The unprecedented heat wave that struck the cities of Seattle and Portland, Oregon, advanced Tuesday inland and it caused a Spokane, Washington, electric company to resume its blackouts amid high demand for electricity.
The authorities they said that several of the deaths in Washington and Oregon could be related to the high temperatures that began last week.
The high temperatures – above 100 Fahrenheit (37.7 degrees Celsius) – that hit Seattle and Portland on consecutive days were expected to decrease in those cities. But inland, in Spokane, temperatures soared.
The National Weather Service reported that the thermometer reached 109 Fahrenheit (42.2 degrees Celsius) in Spokane Tuesday afternoon, the highest temperature ever recorded in that area.
Around about 9,300 clients of Avista in Spokane lost power Monday and the company said it planned to carry out more blackouts Tuesday afternoon in the city of about 220,000 people.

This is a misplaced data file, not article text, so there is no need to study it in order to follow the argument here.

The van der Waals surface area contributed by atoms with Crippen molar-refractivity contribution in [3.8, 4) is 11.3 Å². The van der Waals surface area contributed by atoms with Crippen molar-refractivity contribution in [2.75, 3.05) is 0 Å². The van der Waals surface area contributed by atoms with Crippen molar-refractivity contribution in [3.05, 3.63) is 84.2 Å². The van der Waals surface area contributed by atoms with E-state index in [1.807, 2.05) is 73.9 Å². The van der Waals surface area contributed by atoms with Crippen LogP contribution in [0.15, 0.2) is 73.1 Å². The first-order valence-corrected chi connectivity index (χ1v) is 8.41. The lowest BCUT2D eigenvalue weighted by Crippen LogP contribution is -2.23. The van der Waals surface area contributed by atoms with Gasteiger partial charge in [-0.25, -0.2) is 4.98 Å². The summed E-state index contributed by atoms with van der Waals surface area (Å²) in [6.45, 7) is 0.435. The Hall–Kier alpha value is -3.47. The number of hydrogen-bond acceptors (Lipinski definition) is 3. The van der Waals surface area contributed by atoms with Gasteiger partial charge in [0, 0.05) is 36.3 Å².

We try to limit outages to one hour per customer, ”said Heather Rosentrater, Avista’s vice president of electricity supply.
It noted that some 2,400 customers were without power shortly after 2 p.m. Tuesday, most of them in the northern part of the city, and that those customers had been notified of the blackout. About 21,000 customers were warned Tuesday morning that they could experience power outages, he added.
Avista had to implement blackouts deliberate on Monday because “the electrical system experienced a new spike in demand, and the stress from high temperatures impacted the system in such a way that it forced us to proactively cut power to some customers,” said Dennis Vermillion, president and CEO. CEO of the company. “That happened faster than anticipated.”
Rosentrater commented that the blackouts were a distribution problem, and that they were not due to a lack of power in the system.
Meanwhile, authorities said several recent deaths in the region they were probably related to the scorching climate.
The King County Coroner’s Office said two people died of hyperthermia, meaning their bodies became overheated. The Seattle Times reported that the victims were a 65-year-old woman from Seattle, and a 68-year-old woman from Enumclaw, Washington.